The Complexity of Consensus: Protecting the World’s Most Remote Ocean

by Cassandra Brooks
Environmental Studies, University of Colorado Boulder

Photo above: Emperor penguin and icebreaker in the Ross Sea, Antarctica (credit: John B. Weller).  

Every year I travel to Hobart, Tasmania at the southern tip of Australia to study international negotiations about protecting the oceans around Antarctica. The future of our oceans demands the establishment of large protected areas and arguably we are leading the way in the Antarctic.

The Antarctic region is exceptional. The coldest, windiest, iciest, driest, and most remote of continents is celebrated for its rich history of exploration, science and diplomacy. The Antarctic Treaty System, the suite of legal agreements that govern the region, lay out strict principles in the service of peace, science, and environmental preservation.

Among these agreements, the Commission for the Conservation of Antarctic Marine Living Resources (CCAMLR) carries forward the mandate for conserving the Southern Ocean ecosystem, including its marine living resources. Fishing is allowed under the Convention, but only under strict, ecosystem and science-based management.

CCAMLR has been deemed a leader in international ocean management for its precautionary approach. In line with this leadership, in 2002 CCAMLR committed to designating a network of Southern Ocean marine protected areas in accordance with global international targets. Working towards this goal, CCAMLR adopted the world’s first international marine reserve in 2009 when they protected 94,000 km2 south of the South Orkney Islands. In 2011 they adopted a management framework to guide the protected area process.

Then in 2016, CCAMLR made headlines when they adopted, by consensus, a vast 1.6 million km2 marine protected area in the Ross Sea. This is the world’s first large-scale international marine protected area, and in a region deemed to be one of the healthiest marine ecosystems left on the planet.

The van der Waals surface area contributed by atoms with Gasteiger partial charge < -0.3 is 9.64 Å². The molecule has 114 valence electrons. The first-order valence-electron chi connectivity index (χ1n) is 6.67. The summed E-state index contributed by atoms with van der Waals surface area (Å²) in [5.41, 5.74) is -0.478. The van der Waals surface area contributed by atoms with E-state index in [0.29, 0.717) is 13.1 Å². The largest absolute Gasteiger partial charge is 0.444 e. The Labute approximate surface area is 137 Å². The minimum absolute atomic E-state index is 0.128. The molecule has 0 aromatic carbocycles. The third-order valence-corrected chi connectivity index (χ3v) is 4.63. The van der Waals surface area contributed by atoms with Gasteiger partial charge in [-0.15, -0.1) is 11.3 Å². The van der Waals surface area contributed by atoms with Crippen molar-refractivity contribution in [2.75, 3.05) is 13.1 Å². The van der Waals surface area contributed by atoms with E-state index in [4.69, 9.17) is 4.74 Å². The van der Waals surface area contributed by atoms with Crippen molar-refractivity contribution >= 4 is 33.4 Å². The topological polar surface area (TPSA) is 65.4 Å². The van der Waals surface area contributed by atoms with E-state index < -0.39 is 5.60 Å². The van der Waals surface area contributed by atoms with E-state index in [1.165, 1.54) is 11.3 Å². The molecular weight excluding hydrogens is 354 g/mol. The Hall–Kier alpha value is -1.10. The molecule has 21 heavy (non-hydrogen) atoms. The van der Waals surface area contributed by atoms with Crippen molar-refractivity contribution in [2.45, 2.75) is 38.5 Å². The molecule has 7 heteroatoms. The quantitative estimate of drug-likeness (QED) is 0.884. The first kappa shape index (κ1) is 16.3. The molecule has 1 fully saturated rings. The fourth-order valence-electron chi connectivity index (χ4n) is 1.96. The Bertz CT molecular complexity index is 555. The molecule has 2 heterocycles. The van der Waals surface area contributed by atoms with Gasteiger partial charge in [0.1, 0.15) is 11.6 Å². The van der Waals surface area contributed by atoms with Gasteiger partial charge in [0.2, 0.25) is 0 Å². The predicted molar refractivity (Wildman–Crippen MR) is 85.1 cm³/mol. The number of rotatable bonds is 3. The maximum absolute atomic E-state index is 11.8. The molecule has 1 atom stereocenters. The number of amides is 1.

My research revolves around understanding under what conditions consensus is possible in managing these global commons. In recent years, I have seen that competing national incentives among CCAMLR states and complex international relations extending far beyond the protected area negotiations stymie consensus as states negotiate power and fishing access in this icy commons at the bottom of the world.

Adélie penguins hunting in the Ross Sea, Antarctica (credit: John B. Weller). 

Looking to what ultimately drove consensus in the Ross Sea can provide insight into the process of reaching consensus and understanding the necessary trade-offs. China and Russia steadfastly blocked adoption of a Ross Sea marine protected area until 2015 and 2016 when high-level diplomacy created a political window of opportunity. China’s support for the Ross Sea protected area in 2015 has been directly attributed to presidential level political meetings between the United States and China.

In 2016, Russia was isolated as the last member state not supporting the adoption of a Ross Sea protected area, not a good political position. Further, Russia had an opportunity and incentives to demonstrate leadership. Russia was chairing the annual CCAMLR meeting and was preparing to celebrate the 200th anniversary of its contested discovery of the Antarctic continent. Russian President Vladimir Putin had announced that 2017 would be a special ‘Year of Ecology’ and he had appointed a new ‘Special Representative for Ecology’.

Perhaps most importantly, the United States Secretary of State, John Kerry, wanted a Ross Sea marine protected area to be part of his legacy. With his term coming to an end, he brought the issue to the forefront with his counterparts in Russia throughout 2016.

Pressure was building both inside and outside of the meeting room for Russia to join the consensus. But before Russia would agree to adopt the Ross Sea protected area, the Russian delegation requested changes to the proposal, negotiating for a higher level of fishing to be allowed inside and around the Ross Sea protected area.

That left one outstanding issue to deal with: Duration. How long would the protected area be in place for? To meet the demands of countries who wanted to ensure future access, the protected area was adopted for 35 years. With these final concessions, consensus was achieved and the Ross Sea marine protected area was immediately a source of pride for CCAMLR member states.

In managing one of the great oceanic commons, despite political plays, CCAMLR has continued to be an international leader. No other international management body has outpaced CCAMLR in adopting marine protected areas. The Southern Ocean harbors the world’s largest marine protected area in the Ross Sea and three large areas remain under negotiation for protection: The Western Antarctic Peninsula, the Weddell Sea and the East Antarctic. Negotiations will resume in October 2018 when member states again gather in Hobart, Tasmania.

It is often unclear in the moment how a political window of opportunity opens. International consensus demands patience. It may still take some time to align national incentives and generate international diplomacy for the remaining areas to achieve protection. One thing is clear: CCAMLR has collectively agreed to designate a network of marine protected areas in the Southern Ocean and ultimately the 25 members need to find the political will to see the effort through.

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